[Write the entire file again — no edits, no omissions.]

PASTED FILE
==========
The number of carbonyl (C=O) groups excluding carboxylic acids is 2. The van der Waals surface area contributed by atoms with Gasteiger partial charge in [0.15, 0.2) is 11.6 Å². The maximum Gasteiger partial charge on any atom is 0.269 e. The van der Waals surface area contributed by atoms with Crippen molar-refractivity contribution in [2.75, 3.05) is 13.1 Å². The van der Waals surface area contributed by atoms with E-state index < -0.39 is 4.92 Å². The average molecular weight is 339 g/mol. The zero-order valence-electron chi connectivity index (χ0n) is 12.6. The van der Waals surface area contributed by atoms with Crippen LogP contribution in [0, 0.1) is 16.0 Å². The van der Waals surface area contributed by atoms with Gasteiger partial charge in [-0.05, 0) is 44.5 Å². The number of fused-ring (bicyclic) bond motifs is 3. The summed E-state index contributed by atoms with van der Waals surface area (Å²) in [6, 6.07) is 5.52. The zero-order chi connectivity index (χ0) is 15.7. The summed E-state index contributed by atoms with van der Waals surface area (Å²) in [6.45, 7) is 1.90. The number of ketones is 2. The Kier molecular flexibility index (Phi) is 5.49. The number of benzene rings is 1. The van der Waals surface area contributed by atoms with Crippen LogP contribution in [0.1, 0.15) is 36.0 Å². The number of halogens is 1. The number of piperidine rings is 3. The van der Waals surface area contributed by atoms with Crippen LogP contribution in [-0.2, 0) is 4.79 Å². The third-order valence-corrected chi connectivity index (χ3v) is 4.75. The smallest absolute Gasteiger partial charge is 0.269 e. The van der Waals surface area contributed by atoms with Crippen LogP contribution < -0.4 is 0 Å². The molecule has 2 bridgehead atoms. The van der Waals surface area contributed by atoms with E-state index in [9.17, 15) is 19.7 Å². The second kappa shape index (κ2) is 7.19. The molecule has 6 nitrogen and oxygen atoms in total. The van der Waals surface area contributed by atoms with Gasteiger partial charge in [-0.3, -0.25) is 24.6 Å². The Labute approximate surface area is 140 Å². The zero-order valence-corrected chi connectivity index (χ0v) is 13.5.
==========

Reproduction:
The number of carbonyl (C=O) groups excluding carboxylic acids is 2. The van der Waals surface area contributed by atoms with Gasteiger partial charge in [0.15, 0.2) is 11.6 Å². The maximum Gasteiger partial charge on any atom is 0.269 e. The van der Waals surface area contributed by atoms with Crippen molar-refractivity contribution in [2.75, 3.05) is 13.1 Å². The van der Waals surface area contributed by atoms with E-state index < -0.39 is 4.92 Å². The average molecular weight is 339 g/mol. The zero-order valence-electron chi connectivity index (χ0n) is 12.6. The van der Waals surface area contributed by atoms with Crippen LogP contribution in [0, 0.1) is 16.0 Å². The van der Waals surface area contributed by atoms with Gasteiger partial charge in [-0.05, 0) is 44.5 Å². The number of fused-ring (bicyclic) bond motifs is 3. The summed E-state index contributed by atoms with van der Waals surface area (Å²) in [6, 6.07) is 5.52. The zero-order chi connectivity index (χ0) is 15.7. The summed E-state index contributed by atoms with van der Waals surface area (Å²) in [6.45, 7) is 1.90. The number of ketones is 2. The Kier molecular flexibility index (Phi) is 5.49. The number of benzene rings is 1. The van der Waals surface area contributed by atoms with Crippen LogP contribution in [0.1, 0.15) is 36.0 Å². The number of halogens is 1. The number of piperidine rings is 3. The van der Waals surface area contributed by atoms with Crippen LogP contribution in [-0.2, 0) is 4.79 Å². The third-order valence-corrected chi connectivity index (χ3v) is 4.75. The smallest absolute Gasteiger partial charge is 0.269 e. The van der Waals surface area contributed by atoms with Crippen LogP contribution < -0.4 is 0 Å². The molecule has 2 bridgehead atoms. The van der Waals surface area contributed by atoms with E-state index in [9.17, 15) is 19.7 Å². The second kappa shape index (κ2) is 7.19. The molecule has 6 nitrogen and oxygen atoms in total. The van der Waals surface area contributed by atoms with Gasteiger partial charge in [-0.3, -0.25) is 24.6 Å². The Labute approximate surface area is 140 Å². The zero-order valence-corrected chi connectivity index (χ0v) is 13.5.